“They expressed an interest to increase their salary, to be treated with more respect, and to join the union,” Rodriguez said. “These are people with seniority of 14, 15, 16 years working for B&H. It’s no coincidence that the same day the workers won their election, B&H decided to eliminate the [cleaning] department and fire everyone.”

The fired workers also accused B&H of hostile treatment, one in a series of allegations that depict a company divided along racial lines.

This segregated workforce was in full force in the B&H’s Brooklyn Navy Yard warehouse where, according to the Department of Labor, the company hired approximately 100 “Hispanic individuals,” and not a single black or Asian worker. B&H did not hire any women, the suit alleges—and even if they had been hired, women would have found an unfriendly work environment. The warehouse lacked women’s bathrooms and changing rooms, the Labor Department said.

B&H’s bathroom woes also extended to male workers.

“The offensive conditions pervaded the workplace where Hispanic warehouse workers had unequal access to basic hygienic restroom facilities,” the lawsuit reads. “Hispanic workers had no option but to use unsanitary and often inoperable restrooms, which were separate and apart from superior restrooms used by white warehouse workers.”

B&H has categorically denied any bathroom-related discrimination.

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“The allegations you have been hearing about are largely made by people who have never set foot in a B&H facility,” the store wrote in a statement. “For the time being, we will address several of the accusations, as they are far from factual. We can declare outright that B&H does NOT have any segregated bathrooms by race or religion, and anyone working at B&H knows that to be true. Additionally, any similar contentions are not only inaccurate, but bizarre.”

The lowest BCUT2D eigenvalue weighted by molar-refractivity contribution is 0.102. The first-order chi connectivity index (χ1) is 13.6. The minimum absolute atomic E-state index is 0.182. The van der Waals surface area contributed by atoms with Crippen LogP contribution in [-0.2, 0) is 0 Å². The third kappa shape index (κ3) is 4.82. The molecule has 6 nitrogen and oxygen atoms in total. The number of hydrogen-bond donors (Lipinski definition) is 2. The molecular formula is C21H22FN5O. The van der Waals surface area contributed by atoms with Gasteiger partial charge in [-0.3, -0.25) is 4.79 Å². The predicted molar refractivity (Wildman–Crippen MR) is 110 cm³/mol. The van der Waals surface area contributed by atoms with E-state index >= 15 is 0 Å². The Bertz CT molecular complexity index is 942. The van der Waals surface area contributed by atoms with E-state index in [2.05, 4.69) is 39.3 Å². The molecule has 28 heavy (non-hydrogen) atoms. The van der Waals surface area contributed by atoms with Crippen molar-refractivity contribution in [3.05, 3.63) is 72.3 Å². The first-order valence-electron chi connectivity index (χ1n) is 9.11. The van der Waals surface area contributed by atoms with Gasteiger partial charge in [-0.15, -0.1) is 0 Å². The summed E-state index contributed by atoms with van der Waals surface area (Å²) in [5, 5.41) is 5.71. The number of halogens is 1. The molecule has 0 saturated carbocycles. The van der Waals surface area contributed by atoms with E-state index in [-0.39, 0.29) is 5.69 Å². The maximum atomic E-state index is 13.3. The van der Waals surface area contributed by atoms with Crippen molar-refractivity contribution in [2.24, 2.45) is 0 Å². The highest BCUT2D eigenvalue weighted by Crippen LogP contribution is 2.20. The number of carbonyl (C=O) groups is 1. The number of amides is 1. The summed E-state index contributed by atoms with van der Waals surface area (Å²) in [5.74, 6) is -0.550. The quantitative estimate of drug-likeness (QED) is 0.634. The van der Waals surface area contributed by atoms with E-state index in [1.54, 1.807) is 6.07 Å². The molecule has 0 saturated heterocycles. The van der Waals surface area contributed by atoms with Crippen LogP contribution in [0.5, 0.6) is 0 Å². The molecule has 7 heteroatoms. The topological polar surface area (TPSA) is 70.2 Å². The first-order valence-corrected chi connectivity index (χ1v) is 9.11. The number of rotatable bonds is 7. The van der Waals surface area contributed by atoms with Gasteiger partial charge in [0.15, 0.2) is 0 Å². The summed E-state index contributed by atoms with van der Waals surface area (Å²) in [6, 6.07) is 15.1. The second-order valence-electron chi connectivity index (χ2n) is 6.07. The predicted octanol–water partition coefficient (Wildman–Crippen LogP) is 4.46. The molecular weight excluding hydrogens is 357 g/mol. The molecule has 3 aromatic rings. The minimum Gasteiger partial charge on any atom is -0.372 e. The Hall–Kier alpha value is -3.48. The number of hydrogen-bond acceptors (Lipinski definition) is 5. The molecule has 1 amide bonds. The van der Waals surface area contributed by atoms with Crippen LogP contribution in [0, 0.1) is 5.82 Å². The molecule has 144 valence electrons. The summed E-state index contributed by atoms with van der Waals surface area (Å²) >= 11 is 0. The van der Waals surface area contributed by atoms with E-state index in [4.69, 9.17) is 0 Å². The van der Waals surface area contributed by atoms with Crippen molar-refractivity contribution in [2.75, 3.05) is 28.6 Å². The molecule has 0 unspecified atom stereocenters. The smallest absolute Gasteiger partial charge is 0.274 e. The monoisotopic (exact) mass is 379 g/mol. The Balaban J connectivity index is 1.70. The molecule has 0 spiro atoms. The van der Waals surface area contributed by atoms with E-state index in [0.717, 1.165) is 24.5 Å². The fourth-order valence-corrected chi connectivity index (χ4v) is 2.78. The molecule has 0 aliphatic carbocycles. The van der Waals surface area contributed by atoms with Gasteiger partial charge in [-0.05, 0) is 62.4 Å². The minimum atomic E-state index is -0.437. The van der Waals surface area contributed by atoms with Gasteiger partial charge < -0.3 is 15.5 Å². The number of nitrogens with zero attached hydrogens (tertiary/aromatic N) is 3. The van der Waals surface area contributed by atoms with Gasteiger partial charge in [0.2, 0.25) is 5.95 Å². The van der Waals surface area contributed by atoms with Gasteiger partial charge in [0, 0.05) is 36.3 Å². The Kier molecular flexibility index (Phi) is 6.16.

But some former employees say B&H is still discriminating.

Beginning last Autumn, B&H’s warehouse workers began a push to unionize, citing unfair wages, verbal abuse, and dangerous work conditions including a factory fire during which employees were not allowed to leave the warehouse.

“There was a ton of smoke, but we continued working, even when the room filled with smoke,” B&H employee Baltizar Martinez said in a statement on the September warehouse fire. “When we were finally allowed to leave, we had to go through the metal detectors. This process lasted for a half hour. When we got outside, there were 50 firefighters and a helicopter, and imagine! We had been inside, working, this whole time.”